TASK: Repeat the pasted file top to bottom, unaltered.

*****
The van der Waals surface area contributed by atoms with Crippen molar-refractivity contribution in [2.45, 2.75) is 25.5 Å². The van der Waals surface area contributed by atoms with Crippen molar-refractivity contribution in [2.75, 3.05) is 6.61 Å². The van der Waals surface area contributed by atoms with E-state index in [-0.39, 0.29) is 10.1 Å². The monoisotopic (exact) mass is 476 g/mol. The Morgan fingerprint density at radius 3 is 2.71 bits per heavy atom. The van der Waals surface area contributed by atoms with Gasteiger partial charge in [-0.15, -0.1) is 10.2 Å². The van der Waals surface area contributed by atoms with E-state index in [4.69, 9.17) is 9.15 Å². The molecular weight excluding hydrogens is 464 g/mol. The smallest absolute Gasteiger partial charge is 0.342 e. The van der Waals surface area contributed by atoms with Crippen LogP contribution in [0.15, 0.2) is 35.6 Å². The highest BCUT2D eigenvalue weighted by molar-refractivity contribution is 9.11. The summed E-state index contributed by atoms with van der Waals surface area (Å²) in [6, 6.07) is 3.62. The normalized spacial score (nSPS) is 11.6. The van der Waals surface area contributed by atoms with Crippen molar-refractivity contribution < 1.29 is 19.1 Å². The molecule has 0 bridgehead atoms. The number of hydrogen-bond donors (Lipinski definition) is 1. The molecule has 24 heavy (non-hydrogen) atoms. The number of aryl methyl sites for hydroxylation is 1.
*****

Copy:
The van der Waals surface area contributed by atoms with Crippen molar-refractivity contribution in [2.45, 2.75) is 25.5 Å². The van der Waals surface area contributed by atoms with Crippen molar-refractivity contribution in [2.75, 3.05) is 6.61 Å². The van der Waals surface area contributed by atoms with E-state index in [-0.39, 0.29) is 10.1 Å². The monoisotopic (exact) mass is 476 g/mol. The Morgan fingerprint density at radius 3 is 2.71 bits per heavy atom. The van der Waals surface area contributed by atoms with Gasteiger partial charge in [-0.15, -0.1) is 10.2 Å². The van der Waals surface area contributed by atoms with E-state index in [4.69, 9.17) is 9.15 Å². The molecular weight excluding hydrogens is 464 g/mol. The smallest absolute Gasteiger partial charge is 0.342 e. The van der Waals surface area contributed by atoms with Crippen LogP contribution in [0.15, 0.2) is 35.6 Å². The highest BCUT2D eigenvalue weighted by molar-refractivity contribution is 9.11. The summed E-state index contributed by atoms with van der Waals surface area (Å²) in [6, 6.07) is 3.62. The normalized spacial score (nSPS) is 11.6. The van der Waals surface area contributed by atoms with Crippen molar-refractivity contribution < 1.29 is 19.1 Å². The molecule has 0 bridgehead atoms. The number of hydrogen-bond donors (Lipinski definition) is 1. The molecule has 24 heavy (non-hydrogen) atoms. The number of aryl methyl sites for hydroxylation is 1.